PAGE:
TORONTO — Anxiety about SARS appears to be keeping audiences out of theaters in Toronto.
Canada’s biggest theater town is seeing declining ticket sales even at long-running hits such as “Mamma Mia!,” which has played to significantly smaller houses in recent week.
Toronto has been the hardest-hit city outside Asia following the outbreak of Severe Acute Respiratory Syndrome in China. The city’s tourist and convention trade, already a victim of numerous cancellations attributed to fear of SARS, was further affected when the World Health Organization issued a warning to travelers to stay away from Toronto.
Although the WHO lifted the travel advisory less than a week later, on April 29, tourists’ travel and theatergoing patterns are part of the continuing SARS fallout.
Several artists, such as the rock band Styx, singer Aretha Franklin and actor-writer Claire Bloom, have canceled scheduled shows and promotional tours. And numerous concert and theatergoers from Toronto, other parts of Canada and outside the country are canceling reservations or just not showing up for tickets already sold.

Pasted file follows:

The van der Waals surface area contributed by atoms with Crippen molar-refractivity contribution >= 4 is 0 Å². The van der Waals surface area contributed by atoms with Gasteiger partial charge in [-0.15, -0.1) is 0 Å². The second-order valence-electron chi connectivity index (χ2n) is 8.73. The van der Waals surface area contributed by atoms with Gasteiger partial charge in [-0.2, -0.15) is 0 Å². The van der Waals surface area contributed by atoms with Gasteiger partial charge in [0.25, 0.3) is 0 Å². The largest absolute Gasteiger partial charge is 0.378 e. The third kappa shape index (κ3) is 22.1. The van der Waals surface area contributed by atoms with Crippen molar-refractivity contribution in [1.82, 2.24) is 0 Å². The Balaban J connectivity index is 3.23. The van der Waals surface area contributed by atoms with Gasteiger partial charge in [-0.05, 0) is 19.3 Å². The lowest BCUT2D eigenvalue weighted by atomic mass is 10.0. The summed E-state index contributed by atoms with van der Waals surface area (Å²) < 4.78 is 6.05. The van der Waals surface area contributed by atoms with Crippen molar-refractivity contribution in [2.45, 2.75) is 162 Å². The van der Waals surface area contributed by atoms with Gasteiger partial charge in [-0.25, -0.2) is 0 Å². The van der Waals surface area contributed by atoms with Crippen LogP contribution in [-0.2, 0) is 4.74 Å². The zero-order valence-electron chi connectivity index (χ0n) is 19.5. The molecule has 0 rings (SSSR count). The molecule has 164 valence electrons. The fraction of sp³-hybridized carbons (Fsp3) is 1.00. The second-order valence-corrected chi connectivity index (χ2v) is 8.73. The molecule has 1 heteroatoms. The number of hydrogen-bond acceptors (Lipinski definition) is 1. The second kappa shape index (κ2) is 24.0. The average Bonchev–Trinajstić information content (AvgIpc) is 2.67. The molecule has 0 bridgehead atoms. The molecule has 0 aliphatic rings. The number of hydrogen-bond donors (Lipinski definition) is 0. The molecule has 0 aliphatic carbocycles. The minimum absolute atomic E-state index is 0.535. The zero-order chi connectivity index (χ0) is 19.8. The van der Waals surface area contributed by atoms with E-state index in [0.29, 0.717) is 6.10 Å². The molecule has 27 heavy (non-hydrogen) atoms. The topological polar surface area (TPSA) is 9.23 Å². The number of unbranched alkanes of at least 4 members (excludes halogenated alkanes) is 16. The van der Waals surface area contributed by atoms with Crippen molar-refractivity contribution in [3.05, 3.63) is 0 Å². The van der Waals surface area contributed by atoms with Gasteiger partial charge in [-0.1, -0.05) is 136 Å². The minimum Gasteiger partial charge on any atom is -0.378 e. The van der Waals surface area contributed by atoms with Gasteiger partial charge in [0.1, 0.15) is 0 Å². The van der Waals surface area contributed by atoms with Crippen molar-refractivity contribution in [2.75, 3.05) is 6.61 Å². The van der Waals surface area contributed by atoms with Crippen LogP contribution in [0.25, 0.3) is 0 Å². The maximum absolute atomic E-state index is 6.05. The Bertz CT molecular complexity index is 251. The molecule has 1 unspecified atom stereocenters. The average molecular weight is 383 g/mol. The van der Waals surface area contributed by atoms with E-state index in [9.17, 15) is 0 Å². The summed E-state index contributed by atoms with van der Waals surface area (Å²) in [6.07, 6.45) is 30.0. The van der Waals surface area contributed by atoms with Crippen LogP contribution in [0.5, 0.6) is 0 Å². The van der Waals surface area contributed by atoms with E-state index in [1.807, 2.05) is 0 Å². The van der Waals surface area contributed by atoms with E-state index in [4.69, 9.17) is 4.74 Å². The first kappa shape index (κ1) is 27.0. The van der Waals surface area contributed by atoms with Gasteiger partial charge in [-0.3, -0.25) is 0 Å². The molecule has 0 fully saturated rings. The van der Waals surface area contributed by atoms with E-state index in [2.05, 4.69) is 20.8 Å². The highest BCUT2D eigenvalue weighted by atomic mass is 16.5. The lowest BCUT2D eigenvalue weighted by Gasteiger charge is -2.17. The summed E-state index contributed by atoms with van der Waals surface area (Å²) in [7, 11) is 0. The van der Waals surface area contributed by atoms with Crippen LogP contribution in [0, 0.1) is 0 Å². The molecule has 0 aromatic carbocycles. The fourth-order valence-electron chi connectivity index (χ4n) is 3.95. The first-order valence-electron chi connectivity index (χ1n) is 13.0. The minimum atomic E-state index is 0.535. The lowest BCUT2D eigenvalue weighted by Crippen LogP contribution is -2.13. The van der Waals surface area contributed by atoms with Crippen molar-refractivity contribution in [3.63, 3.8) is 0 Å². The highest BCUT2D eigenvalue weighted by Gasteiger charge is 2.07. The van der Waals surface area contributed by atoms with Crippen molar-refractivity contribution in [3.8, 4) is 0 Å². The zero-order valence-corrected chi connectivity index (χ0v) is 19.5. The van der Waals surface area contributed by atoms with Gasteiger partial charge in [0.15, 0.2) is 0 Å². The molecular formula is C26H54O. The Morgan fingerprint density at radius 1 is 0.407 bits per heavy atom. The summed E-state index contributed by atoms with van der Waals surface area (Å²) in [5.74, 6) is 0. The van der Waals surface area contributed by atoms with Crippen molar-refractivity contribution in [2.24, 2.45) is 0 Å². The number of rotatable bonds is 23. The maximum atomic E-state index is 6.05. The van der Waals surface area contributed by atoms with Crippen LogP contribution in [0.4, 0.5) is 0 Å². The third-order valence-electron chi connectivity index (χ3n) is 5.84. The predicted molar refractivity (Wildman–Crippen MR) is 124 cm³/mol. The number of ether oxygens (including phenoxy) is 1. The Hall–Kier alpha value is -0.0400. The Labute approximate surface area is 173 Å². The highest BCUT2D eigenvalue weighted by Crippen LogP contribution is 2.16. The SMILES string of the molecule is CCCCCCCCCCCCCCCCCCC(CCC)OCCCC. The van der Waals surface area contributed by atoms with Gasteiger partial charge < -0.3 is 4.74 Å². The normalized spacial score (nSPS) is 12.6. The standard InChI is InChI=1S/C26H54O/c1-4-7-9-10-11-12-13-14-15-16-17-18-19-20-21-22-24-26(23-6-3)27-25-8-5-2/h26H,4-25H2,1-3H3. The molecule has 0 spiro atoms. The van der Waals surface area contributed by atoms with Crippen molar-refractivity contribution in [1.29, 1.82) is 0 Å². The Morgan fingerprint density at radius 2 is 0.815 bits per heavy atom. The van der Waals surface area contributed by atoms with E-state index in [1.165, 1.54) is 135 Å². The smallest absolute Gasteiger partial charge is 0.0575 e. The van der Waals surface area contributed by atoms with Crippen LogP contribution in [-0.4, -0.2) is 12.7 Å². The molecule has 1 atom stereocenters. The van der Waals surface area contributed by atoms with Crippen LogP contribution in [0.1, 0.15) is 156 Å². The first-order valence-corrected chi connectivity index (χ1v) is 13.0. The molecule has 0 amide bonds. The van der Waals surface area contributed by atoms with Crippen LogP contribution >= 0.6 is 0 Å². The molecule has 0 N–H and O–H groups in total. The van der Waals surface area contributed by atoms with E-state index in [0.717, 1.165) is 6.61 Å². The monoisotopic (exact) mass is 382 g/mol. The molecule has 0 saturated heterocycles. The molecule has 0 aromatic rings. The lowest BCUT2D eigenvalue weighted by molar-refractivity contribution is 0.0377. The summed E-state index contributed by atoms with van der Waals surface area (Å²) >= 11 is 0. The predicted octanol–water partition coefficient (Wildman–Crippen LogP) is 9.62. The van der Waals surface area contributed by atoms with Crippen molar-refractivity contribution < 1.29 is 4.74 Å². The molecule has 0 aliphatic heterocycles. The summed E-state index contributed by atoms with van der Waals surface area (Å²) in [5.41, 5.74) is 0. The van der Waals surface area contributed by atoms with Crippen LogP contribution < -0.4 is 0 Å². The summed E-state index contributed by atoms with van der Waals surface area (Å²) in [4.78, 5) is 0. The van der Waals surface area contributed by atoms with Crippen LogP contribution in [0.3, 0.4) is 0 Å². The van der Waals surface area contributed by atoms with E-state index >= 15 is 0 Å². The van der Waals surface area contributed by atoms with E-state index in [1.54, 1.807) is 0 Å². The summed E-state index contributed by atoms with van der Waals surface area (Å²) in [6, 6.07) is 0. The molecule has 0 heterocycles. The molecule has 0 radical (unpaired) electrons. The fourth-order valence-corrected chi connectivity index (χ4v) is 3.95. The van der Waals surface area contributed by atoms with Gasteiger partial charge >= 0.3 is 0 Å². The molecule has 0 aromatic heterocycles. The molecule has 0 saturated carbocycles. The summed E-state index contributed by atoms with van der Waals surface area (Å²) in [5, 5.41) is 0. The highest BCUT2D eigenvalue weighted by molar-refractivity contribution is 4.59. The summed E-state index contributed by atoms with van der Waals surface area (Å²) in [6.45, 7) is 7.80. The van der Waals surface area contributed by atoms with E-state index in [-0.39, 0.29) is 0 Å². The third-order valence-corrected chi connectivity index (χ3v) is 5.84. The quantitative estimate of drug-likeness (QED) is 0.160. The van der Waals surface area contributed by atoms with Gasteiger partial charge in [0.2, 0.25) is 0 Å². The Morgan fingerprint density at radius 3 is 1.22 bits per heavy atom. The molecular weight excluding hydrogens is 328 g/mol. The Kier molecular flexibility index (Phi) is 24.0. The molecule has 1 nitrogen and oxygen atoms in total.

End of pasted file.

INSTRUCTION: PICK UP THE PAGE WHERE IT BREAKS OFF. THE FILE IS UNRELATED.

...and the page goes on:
“Currently our houses are thinner,” admits John Karastamatis, spokesman for Mirvish Prods., producers of “Mamma Mia!” and “The Lion King.” Instead of the full houses of the last few years, he says, numbers are down by 20% or more.
But, he points out, the slowdown is not entirely attributable to fear of SARS. “Things have slowed down because of the war in Iraq, because of 9/11, because of the economy. People are just traveling less.”
Advance ticket sales at the Shaw Festival at Niagara-on-the-Lake, a short distance from Toronto, also are down compared to last year, says Shaw senior communications manager Odette Yazbeck, mainly in advance bookings from the U.S.
While preview attendance and bookings (April 3-May 19) are “about the same as last year,” bookings for the regular season are “marginally” below normal.
But the Stratford Festival, two hours west of Toronto, appears untouched by SARS apprehension, says fest media manager Kelly Teahan. “It’s a concern, and clearly it’s a situation we’re monitoring, but at this point, it has not affected us.”
But for all, the main concern, says Karastamatis, is “fear about the future.”